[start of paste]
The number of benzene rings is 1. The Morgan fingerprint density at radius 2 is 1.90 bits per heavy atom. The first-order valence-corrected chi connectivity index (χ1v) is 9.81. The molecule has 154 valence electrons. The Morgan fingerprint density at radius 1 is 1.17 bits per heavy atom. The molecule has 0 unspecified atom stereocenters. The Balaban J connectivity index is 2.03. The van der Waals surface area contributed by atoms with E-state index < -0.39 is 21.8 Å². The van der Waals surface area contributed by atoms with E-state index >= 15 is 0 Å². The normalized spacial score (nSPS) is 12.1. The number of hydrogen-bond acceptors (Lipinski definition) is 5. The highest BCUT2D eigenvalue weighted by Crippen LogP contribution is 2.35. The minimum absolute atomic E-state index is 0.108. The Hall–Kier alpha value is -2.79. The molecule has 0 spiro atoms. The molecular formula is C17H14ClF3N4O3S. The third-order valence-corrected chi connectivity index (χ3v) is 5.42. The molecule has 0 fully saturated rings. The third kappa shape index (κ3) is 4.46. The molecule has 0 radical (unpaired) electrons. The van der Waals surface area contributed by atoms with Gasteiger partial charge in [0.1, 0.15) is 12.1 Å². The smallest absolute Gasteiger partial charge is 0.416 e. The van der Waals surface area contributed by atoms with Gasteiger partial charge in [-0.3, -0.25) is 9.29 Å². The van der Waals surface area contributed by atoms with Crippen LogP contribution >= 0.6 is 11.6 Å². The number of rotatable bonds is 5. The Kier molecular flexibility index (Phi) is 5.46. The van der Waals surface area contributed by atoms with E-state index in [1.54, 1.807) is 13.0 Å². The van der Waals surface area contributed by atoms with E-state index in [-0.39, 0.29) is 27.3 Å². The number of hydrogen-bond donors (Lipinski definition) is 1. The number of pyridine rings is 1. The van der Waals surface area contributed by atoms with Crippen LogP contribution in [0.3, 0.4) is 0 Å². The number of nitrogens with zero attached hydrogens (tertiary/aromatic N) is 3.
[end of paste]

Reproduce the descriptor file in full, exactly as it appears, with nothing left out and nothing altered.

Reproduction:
The number of benzene rings is 1. The Morgan fingerprint density at radius 2 is 1.90 bits per heavy atom. The first-order valence-corrected chi connectivity index (χ1v) is 9.81. The molecule has 154 valence electrons. The Morgan fingerprint density at radius 1 is 1.17 bits per heavy atom. The molecule has 0 unspecified atom stereocenters. The Balaban J connectivity index is 2.03. The van der Waals surface area contributed by atoms with E-state index < -0.39 is 21.8 Å². The van der Waals surface area contributed by atoms with E-state index >= 15 is 0 Å². The normalized spacial score (nSPS) is 12.1. The number of hydrogen-bond acceptors (Lipinski definition) is 5. The highest BCUT2D eigenvalue weighted by Crippen LogP contribution is 2.35. The minimum absolute atomic E-state index is 0.108. The Hall–Kier alpha value is -2.79. The molecule has 0 spiro atoms. The molecular formula is C17H14ClF3N4O3S. The third-order valence-corrected chi connectivity index (χ3v) is 5.42. The molecule has 0 fully saturated rings. The third kappa shape index (κ3) is 4.46. The molecule has 0 radical (unpaired) electrons. The van der Waals surface area contributed by atoms with Gasteiger partial charge in [0.1, 0.15) is 12.1 Å². The smallest absolute Gasteiger partial charge is 0.416 e. The van der Waals surface area contributed by atoms with Gasteiger partial charge in [-0.3, -0.25) is 9.29 Å². The van der Waals surface area contributed by atoms with Crippen LogP contribution >= 0.6 is 11.6 Å². The number of rotatable bonds is 5. The Kier molecular flexibility index (Phi) is 5.46. The van der Waals surface area contributed by atoms with E-state index in [1.54, 1.807) is 13.0 Å². The van der Waals surface area contributed by atoms with E-state index in [-0.39, 0.29) is 27.3 Å². The number of hydrogen-bond donors (Lipinski definition) is 1. The number of pyridine rings is 1. The van der Waals surface area contributed by atoms with Crippen LogP contribution in [0.3, 0.4) is 0 Å². The number of nitrogens with zero attached hydrogens (tertiary/aromatic N) is 3.